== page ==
BERLIN (Reuters) - German sportswear firm Puma (PUMG.DE) raised its outlook for full-year sales and operating profit on Thursday as it reported strong sales growth in the Americas and Asia and said its first basketball shoe in 20 years had been well received.
This is the second time this year that Puma is raising its full year outlook and the news kicked its shares up 9 percent in early trade.
Puma has been growing sales faster this year than its bigger German rival Adidas (ADSGn.DE) and market leader Nike (NKE.N), helped by a big focus on soccer and partnerships with celebrities like singers Rihanna and Selena Gomez.
It is now making a drive to widen its appeal in the U.S. market by returning to basketball, naming rap mogul Jay-Z as its creative director for the sport and signing deals with four top picks in the National Basketball Association (NBA) draft.
Chief Executive Bjorn Gulden said the pre-launch of its new basketball line in late September had gone well: “Although it is very early days, the sell-through of our first shoe model has been very positive.”
Puma said it now expects that currency-adjusted sales for 2018 will rise between 14 and 16 percent, up from a previous 12 to 14 percent.
Operating profit will come in at 325 million to 335 million, up from a previous target range of 310 million to 330 million, Puma added.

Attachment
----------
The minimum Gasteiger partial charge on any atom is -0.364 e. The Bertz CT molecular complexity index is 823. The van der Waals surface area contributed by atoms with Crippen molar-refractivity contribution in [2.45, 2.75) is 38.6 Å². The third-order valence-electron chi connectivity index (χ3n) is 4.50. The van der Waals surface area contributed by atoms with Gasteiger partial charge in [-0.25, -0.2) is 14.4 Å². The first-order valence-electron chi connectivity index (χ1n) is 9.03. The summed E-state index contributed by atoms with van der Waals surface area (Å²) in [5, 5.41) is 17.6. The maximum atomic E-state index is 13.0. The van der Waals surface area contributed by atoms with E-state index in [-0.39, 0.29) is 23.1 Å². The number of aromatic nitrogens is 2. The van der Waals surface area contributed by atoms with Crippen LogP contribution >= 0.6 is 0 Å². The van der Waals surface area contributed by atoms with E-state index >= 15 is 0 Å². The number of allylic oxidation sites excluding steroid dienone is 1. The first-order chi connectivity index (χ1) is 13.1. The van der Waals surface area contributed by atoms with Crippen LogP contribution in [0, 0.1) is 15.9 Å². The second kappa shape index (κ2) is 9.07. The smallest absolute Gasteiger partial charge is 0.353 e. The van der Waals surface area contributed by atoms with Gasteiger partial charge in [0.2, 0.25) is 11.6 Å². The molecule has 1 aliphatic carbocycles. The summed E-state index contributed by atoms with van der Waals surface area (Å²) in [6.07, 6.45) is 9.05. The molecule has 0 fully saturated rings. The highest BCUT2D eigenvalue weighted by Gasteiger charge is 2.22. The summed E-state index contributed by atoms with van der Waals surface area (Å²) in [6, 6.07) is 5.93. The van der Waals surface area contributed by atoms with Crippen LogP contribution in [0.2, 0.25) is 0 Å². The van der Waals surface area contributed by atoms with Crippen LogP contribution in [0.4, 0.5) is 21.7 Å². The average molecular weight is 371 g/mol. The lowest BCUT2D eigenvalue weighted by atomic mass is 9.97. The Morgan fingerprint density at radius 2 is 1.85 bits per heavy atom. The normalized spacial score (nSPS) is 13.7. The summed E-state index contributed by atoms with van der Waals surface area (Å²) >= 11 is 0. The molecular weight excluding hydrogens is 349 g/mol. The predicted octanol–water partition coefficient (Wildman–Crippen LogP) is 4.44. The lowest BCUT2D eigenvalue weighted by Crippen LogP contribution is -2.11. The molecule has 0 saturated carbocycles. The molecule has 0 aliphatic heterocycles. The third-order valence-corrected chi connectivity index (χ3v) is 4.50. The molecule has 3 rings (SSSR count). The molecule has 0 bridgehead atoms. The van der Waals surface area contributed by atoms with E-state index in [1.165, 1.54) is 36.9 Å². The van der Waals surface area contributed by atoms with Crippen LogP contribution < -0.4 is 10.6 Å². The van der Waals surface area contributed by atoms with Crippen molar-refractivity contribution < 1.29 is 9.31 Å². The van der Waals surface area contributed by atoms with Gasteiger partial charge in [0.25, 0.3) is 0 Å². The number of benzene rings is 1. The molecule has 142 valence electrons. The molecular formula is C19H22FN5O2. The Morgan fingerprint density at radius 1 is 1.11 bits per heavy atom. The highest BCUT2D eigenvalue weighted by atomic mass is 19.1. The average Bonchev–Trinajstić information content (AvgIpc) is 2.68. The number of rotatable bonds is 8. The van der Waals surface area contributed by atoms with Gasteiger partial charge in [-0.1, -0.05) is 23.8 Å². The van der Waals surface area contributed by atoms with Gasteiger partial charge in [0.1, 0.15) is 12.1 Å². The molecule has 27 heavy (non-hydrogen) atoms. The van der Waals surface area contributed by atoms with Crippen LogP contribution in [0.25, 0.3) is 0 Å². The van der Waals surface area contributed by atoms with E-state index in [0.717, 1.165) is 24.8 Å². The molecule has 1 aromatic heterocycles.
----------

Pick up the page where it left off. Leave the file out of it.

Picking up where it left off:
Puma saw third-quarter sales rise almost 16 percent in the Americas in the quarter and 23 percent in Asia, even as concerns grow that a trade war between Beijing and Washington will curb spending by Chinese shoppers.
“We have not seen any sign that consumption is slowing down in China, also in October,” Gulden told journalists.
Nike disappointed Wall Street last month by not raising its full-year forecast despite a sales boost from an ad campaign with Colin Kaepernick, the quarterback who has stirred controversy by kneeling during the national anthem at games to protest police shootings of unarmed black men.
Puma has also attracted attention this month with a campaign to mark the 50th anniversary of U.S. sprinter Tommie Smith’s black-gloved salute at the 1968 Olympics.
In Europe, Gulden said sales of sneakers had slowed after a boom in recent years, with apparel the main growth driver for the quarter, helping improve profitability as the margin on clothing is up to 5 percent higher than footwear, he added.
Third quarter sales rose a currency-adjusted 14 percent to 1.242 billion euros ($1.42 billion), while operating profit was up 28 percent to 130 million, beating average analyst forecasts for 1.2 billion and 119 million respectively.
Reporting by Emma Thomasson, Editing by Tassilo Hummel/Maria Sheahan and Emelia Sithole-Matarise